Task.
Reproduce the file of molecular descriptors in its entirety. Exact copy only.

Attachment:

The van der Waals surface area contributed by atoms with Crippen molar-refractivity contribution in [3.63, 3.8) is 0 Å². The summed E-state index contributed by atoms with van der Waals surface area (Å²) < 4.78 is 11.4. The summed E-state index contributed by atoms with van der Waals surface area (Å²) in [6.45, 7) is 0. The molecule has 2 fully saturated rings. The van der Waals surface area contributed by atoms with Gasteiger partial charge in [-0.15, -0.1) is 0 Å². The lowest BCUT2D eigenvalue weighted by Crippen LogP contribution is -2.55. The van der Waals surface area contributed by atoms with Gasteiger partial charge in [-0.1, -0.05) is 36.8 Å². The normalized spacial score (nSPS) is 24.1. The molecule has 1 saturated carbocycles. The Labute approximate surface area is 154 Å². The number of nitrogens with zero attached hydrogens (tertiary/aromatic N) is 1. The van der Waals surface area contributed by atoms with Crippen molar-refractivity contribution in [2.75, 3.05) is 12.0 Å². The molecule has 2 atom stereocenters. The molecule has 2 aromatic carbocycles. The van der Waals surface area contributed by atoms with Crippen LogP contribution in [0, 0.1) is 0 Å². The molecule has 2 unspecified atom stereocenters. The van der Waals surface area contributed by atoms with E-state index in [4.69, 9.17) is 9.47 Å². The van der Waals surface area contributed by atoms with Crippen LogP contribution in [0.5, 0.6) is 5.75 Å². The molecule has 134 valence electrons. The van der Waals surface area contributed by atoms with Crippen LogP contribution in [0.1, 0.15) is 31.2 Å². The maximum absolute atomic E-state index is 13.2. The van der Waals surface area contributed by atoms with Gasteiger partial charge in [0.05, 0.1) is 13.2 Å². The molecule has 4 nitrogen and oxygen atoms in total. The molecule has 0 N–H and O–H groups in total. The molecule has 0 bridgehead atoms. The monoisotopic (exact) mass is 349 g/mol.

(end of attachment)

The van der Waals surface area contributed by atoms with Crippen molar-refractivity contribution in [3.63, 3.8) is 0 Å². The summed E-state index contributed by atoms with van der Waals surface area (Å²) < 4.78 is 11.4. The summed E-state index contributed by atoms with van der Waals surface area (Å²) in [6.45, 7) is 0. The molecule has 2 fully saturated rings. The van der Waals surface area contributed by atoms with Gasteiger partial charge in [-0.15, -0.1) is 0 Å². The lowest BCUT2D eigenvalue weighted by Crippen LogP contribution is -2.55. The van der Waals surface area contributed by atoms with Gasteiger partial charge in [-0.1, -0.05) is 36.8 Å². The normalized spacial score (nSPS) is 24.1. The molecule has 1 saturated carbocycles. The Labute approximate surface area is 154 Å². The number of nitrogens with zero attached hydrogens (tertiary/aromatic N) is 1. The van der Waals surface area contributed by atoms with Crippen molar-refractivity contribution in [2.75, 3.05) is 12.0 Å². The molecule has 2 atom stereocenters. The molecule has 2 aromatic carbocycles. The van der Waals surface area contributed by atoms with Crippen LogP contribution in [0, 0.1) is 0 Å². The molecule has 2 unspecified atom stereocenters. The van der Waals surface area contributed by atoms with E-state index in [4.69, 9.17) is 9.47 Å². The van der Waals surface area contributed by atoms with Crippen LogP contribution in [0.5, 0.6) is 5.75 Å². The molecule has 134 valence electrons. The van der Waals surface area contributed by atoms with Crippen LogP contribution in [0.1, 0.15) is 31.2 Å². The maximum absolute atomic E-state index is 13.2. The van der Waals surface area contributed by atoms with Gasteiger partial charge in [0.05, 0.1) is 13.2 Å². The molecule has 4 nitrogen and oxygen atoms in total. The molecule has 0 N–H and O–H groups in total. The molecule has 0 bridgehead atoms. The monoisotopic (exact) mass is 349 g/mol.